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Hugo Cabret, Georges Méliès, and Martin Scorsese

Hugo Cabret, Georges Méliès, and Martin Scorsese

“A cryptic drawing, a treasured notebook, a stolen key, a mechanical man, and a hidden message all come together…in The Invention of Hugo Cabret.” I read this wonderful book by author, illustrator Brian Selznick. It amazed me. It is about an orphan, clock keeper, and thief. “Twelve-year-old Hugo lives in the walls of a busy Paris train station, where his survival depends on secrets and anonymity. But when his world suddenly interlocks with an eccentric girl and the owner of a small toy booth in the train station, Hugo’s undercover life, and his most precious secret, are put in jeopardy. “

Selznick says, “The Invention of Hugo Cabret is not exactly a novel, and it’s not quite a picture book, and it’s not really a graphic novel, or a flip book, or a movie, but a combination of all these things.” The nearly three hundred pages of pictures takes up an entire double page spread, and the story moves forward because you turn the pages to see the next moment unfold in front of you.

What I loved so much about this story is that it was not only about Hugo Cabret but Georges Méliès.

The book’s primary inspiration is the true story of turn-of-the-century pioneer filmmaker Georges Méliès, his surviving films, and his collection of mechanical, wind-up figures called automata.  Selznick decided to add automatons to the storyline after reading Edison’s Eve by Gaby Wood, which tells the story of Edison’s attempt to create a talking wind up doll. Méliès actually had a set of automata, which were either sold or lost. At the end of his life Méliès was broke, even as his films were screening widely in the United States. He did work in a toy booth in a Paris railway station, hence the setting. Selznick drew Méliès’s real door in the book. It is reported that Méliès did sell some of his films to a company where they were ultimately used to make heels for shoes.

Because of his ability to seemingly manipulate and transform reality through cinematography, Méliès is sometimes referred to as the First “Cinemagician,” and the father of special effects.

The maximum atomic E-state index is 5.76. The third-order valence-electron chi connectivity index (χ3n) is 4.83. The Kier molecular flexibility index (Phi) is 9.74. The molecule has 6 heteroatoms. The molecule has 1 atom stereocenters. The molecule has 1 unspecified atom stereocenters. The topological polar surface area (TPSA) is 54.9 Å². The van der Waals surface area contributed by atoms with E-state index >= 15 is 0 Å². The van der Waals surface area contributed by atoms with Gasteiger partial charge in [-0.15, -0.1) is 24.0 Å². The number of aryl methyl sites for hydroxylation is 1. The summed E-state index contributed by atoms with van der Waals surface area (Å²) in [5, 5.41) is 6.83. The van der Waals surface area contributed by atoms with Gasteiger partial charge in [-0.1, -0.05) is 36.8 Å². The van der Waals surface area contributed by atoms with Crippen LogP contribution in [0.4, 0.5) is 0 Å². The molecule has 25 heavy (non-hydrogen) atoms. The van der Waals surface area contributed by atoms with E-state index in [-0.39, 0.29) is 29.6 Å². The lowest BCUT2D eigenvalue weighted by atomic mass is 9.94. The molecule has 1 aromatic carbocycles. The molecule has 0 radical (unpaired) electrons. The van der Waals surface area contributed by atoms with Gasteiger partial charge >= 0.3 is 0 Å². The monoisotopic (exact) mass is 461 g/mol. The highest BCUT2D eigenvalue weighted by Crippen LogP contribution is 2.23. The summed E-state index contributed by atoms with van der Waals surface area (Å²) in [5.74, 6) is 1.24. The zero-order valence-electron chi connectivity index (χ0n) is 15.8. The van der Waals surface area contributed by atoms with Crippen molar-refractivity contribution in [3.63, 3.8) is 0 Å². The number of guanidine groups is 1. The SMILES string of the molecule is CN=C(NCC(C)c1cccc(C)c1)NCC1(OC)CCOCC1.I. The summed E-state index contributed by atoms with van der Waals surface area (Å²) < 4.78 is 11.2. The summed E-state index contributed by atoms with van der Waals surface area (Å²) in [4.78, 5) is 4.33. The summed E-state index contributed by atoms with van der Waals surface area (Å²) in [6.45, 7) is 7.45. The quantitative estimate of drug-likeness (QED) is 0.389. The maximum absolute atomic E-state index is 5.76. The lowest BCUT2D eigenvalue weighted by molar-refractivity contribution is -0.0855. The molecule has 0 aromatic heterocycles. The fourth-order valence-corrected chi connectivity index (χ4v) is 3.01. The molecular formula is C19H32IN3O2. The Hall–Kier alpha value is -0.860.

His most famous film is A Trip to the Moon (Le voyage dans la Lune) made in 1902, which includes the celebrated scene in which a spaceship hits the eye of the man in the moon. Also famous is The Impossible Voyage (Le voyage à travers l’impossible) from 1904. Both of these films are about strange voyages, somewhat in the style of Jules Verne. These are considered to be some of the most important early science fiction films, although their approach is closer to fantasy. In addition, horror cinema can be traced back to Georges Méliès’s Le Manoir du diable (1896). A print of the film was acquired by Thomas Edison, who then duplicated and distributed it in the United States, where it achieved financial success; however, Edison did not pay any revenues to Méliès.

In 1913 Georges Méliès film company was forced into bancrupcy by the large French and American studios, and his company was bought out of receivership by Pathe Freres. Méliès did not grasp the value of his films, and with some 500 films recorded on cellulose, the French Army seized most of this stock to be melted down into boot heels during World War I. Many of the other films were sold to be recycled into new film. As a result many of his films do not exist today.

After being driven out of business, Méliès became a toy salesman at the Montparnasse station, with the assistance of funds collected by other filmmakers. In 1932 the Cinema Society gave Méliès a home in Château d’Orly. Georges Méliès was also awarded the Legion d’honneur  which was presented to him by Louis Lumière.

Méliès died in Paris and was buried in the Pere Lachaise Cemetery.

His 1899 short film Cleopatra was believed to be a lost film until a copy was discovered in 2005 in Paris.

This Thanksgiving weekend Martin Scorsese adaptation of this remarkable novel hits theaters in 3D.

I will be the first in line.  Hugo, Méliès, Scorsese what could be better?

WC

3 Comments

  1. Lilith poghosyan says:

    Thank you for such a good film . We hope that all will love it.

  2. Cerulia says:

    An excellent film. We don’t often find “family” films that my husband will actually join in to watch. He was just as captivated as our daughter and equally delighted in the historical significance. Scorsese nailed this one.

  3. Dimitria Letsos says:

    I took my two nephews to see the movie, now planning to buy the book for them! To see a three year old and a seven year old sit, not move a muscle and be immersed in this amazingly stunning movie was such an eventful two and some hours! I showed them the book online and they both want me to purchase it! It is clearly refreshing to see books and movies made to clearly touch the depth of creativity, and spirit of children!! Thank you!!

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